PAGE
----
Spectre’s performance claims to improve horsepower and air flow were also false. There was no evidence that replacing a stock air filter with a Spectre air filter would materially increase horsepower or torque, or show the substantial increases in peak horsepower and torque depicted on Spectre’s graphs on its packaging. The graphs were not supported by tests. Spectre’s horsepower ratings weren’t derived from tests corresponding to actual conditions; the airflow and pressure numbers it used in its extrapolations wouldn’t occur in a car, and even then it rounded up to obtain a “marketing” rating. Spectre had no data indicating that its filters would actually work in those conditions, and the court found that the air intake systems, as installed, were incapable of effectively allowing the claimed performance. Moreover, internal emails showed that Spectre understood that its ratings were marketing tools bearing no relationship to actual achievable horsepower.
Spectre’s catalog, now taken down from its website, even admitted the lack of real-world applicability of its ratings. It said: “The CFM and Horsepower ratings are what the filter will support in a naturally aspirated engine with no measurable loss due to restriction. This is important to know if the vehicle has been modified for increased performance as it tells you how much power the filter will support. These filters are rated at a much higher number than the requirements of the engine. Like speed ratings on a tire, it's always better to have more.”
This statement was insufficient as a disclaimer to correct the falsity. The court noted that “(1) the ratings are prominently featured on the packaging for Spectre products without such disclaimer; (2) the disclaimer appeared on a single page of Spectre's catalog separated by several pages from the portions of the catalogs that state the ‘ratings’ for specific air intake systems and air filters; and (3) the catalog was removed from Spectre's web site by October 26, 2009, while the ratings have remained on the packaging.”
As for the legality of Spectre systems, Spectre had three CARB Executive Orders allowing highway use in California of certain air intake systems for specific models of vehicles. However, Spectre sold systems in California that weren’t covered by an Executive Order without limiting them to non-highway use. The Executive Orders specifically provided that “No claim of any kind, such as ‘Approved by the Air Resources Board,’ may be made with respect to the action taken herein in any advertising or other oral or written communication.” Spectre nevertheless stated on its packaging, advertising and marketing in California that its systems covered by Executive Orders were “CARB–Approved.” It also advertised “C.A.R.B. Approval Pending” for a number of systems months before it applied for an Executive Order covering those air intake systems. But parts sold before the CARB issues an Executive Order covering them are not legal for highway use in California, either before or after the Executive Order issues.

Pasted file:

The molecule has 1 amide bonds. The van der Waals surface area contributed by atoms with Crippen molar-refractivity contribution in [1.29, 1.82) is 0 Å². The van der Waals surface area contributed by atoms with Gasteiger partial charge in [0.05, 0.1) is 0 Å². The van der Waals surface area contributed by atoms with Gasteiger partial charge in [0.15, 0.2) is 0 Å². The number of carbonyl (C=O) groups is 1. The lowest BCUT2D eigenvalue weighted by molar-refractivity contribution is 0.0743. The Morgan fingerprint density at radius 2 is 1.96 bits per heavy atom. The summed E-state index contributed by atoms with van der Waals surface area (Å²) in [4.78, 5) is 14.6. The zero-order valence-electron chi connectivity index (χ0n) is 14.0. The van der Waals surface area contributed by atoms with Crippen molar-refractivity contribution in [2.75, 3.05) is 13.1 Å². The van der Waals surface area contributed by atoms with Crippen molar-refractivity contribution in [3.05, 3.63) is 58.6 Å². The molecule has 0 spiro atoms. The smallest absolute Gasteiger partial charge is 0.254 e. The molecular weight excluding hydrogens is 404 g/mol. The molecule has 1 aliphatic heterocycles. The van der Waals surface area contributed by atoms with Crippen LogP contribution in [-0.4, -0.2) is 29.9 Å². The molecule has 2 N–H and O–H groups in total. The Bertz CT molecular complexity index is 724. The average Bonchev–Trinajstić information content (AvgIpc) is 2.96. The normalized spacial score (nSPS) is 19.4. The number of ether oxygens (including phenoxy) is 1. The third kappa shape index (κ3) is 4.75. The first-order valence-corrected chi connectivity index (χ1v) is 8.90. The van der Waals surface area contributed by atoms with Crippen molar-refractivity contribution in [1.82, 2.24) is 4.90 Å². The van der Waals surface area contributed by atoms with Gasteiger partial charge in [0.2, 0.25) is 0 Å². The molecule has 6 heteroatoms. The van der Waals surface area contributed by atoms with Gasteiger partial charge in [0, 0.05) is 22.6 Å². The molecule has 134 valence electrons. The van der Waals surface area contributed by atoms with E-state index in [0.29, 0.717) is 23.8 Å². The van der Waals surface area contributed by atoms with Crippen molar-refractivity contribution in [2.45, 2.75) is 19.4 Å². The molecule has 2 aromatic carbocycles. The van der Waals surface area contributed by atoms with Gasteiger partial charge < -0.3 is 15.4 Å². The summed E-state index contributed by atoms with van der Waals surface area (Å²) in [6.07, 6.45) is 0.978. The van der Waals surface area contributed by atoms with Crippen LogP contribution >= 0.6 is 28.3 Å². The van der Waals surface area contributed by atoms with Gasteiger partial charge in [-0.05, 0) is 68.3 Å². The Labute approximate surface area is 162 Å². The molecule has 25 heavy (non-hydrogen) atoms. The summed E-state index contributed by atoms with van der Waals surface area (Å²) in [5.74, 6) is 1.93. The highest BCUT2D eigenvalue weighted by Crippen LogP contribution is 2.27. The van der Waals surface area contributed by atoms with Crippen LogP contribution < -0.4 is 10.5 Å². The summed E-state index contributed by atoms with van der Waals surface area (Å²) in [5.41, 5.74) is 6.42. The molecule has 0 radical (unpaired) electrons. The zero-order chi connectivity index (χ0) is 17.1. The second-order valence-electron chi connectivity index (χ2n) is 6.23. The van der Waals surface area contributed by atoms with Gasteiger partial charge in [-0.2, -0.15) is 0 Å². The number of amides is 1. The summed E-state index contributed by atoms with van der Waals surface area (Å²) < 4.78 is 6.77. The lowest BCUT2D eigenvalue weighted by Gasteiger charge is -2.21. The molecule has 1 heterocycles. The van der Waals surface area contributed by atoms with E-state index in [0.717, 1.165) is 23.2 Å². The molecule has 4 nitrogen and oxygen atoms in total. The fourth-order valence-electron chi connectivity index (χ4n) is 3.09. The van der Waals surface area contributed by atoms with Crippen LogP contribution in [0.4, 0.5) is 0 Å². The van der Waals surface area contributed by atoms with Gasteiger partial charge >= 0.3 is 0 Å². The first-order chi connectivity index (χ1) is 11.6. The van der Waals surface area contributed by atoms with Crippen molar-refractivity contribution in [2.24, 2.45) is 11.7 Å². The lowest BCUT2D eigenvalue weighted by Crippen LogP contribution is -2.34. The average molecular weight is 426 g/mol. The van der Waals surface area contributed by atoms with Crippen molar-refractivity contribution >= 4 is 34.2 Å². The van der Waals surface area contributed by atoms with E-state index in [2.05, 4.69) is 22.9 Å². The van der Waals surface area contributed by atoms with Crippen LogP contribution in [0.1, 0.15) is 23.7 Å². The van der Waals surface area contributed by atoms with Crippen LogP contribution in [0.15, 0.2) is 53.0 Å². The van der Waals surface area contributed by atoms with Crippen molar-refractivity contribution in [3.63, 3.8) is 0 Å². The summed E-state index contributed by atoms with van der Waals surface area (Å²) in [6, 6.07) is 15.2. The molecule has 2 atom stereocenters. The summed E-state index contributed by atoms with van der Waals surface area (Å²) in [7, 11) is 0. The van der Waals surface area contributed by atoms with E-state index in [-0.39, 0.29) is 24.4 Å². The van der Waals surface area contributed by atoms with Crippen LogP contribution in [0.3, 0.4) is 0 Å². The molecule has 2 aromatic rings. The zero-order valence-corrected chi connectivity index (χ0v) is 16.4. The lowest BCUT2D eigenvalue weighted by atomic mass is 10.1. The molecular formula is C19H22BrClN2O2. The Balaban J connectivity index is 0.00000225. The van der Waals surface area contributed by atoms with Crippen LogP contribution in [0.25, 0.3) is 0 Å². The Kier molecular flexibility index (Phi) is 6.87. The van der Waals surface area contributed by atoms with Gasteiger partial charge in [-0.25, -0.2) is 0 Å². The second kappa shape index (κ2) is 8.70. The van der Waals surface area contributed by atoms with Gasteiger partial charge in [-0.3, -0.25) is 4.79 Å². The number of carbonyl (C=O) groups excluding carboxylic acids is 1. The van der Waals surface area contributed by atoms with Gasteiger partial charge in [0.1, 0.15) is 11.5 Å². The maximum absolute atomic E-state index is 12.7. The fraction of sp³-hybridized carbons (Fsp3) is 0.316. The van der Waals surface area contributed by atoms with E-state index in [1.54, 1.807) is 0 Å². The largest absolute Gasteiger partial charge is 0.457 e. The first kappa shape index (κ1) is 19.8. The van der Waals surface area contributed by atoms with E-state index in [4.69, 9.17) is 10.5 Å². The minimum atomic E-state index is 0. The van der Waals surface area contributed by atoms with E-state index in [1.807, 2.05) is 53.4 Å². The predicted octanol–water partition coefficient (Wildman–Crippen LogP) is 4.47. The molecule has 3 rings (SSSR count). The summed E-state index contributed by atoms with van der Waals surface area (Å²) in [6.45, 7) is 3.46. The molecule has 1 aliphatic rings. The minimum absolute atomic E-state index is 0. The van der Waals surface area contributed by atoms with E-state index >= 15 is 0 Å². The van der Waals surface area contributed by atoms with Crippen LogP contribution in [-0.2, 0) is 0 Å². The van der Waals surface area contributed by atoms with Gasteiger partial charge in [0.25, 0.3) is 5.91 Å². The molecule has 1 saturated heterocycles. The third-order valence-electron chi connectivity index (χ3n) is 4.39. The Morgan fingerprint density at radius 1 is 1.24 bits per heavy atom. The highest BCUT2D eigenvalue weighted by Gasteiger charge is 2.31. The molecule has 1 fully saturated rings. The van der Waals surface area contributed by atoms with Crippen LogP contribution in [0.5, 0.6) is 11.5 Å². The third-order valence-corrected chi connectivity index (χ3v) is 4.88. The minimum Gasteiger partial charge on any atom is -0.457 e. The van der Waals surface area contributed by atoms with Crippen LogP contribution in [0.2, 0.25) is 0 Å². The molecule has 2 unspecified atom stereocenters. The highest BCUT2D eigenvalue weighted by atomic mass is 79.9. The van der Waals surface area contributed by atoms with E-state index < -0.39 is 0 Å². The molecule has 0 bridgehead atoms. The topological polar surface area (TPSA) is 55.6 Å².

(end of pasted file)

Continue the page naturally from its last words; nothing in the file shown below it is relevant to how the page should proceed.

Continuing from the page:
The court concluded that Spectre made sales as a result of its false advertising, and the jury found that K&N suffered injury from the false advertising.
Legally, the case is notable because, as the court pointed out, though the California Section 17200 and 17500 claims were largely duplicative of the Lanham Act claim tried to the jury, there were two important differences. First, because Section 17200 covers unlawful business acts or practices even without false advertising, the court could deal with Spectre’s violation of CARB regulations by enjoining it from selling air intake systems not subject to an Executive Order without providing the required disclaimer or advertising its air intake systems as “CARB Approved,” regardless of whether such conduct is actionable under the Lanham Act. Second, Section 17500 allows an injunction against misleading conduct even without proof of actual deception or confusion, avoiding the Lanham Act’s explicit/implicit divide.
The court, like the jury, found in favor of K&N both on the claims and the counterclaims; Spectre challenged ads by AutoAnything.com, but the court found that California law doesn’t authorize claims for vicarious liability based upon the failure to control another party's advertisements.
Finally, based on the “overwhelming evidence” of Spectre’s “repeated, deliberate, and willful use of false statements and matter in its advertising,” the court found that this was an exceptional case. Time for a fee award! (It’s not clear from the published opinion what’s going on with damages.)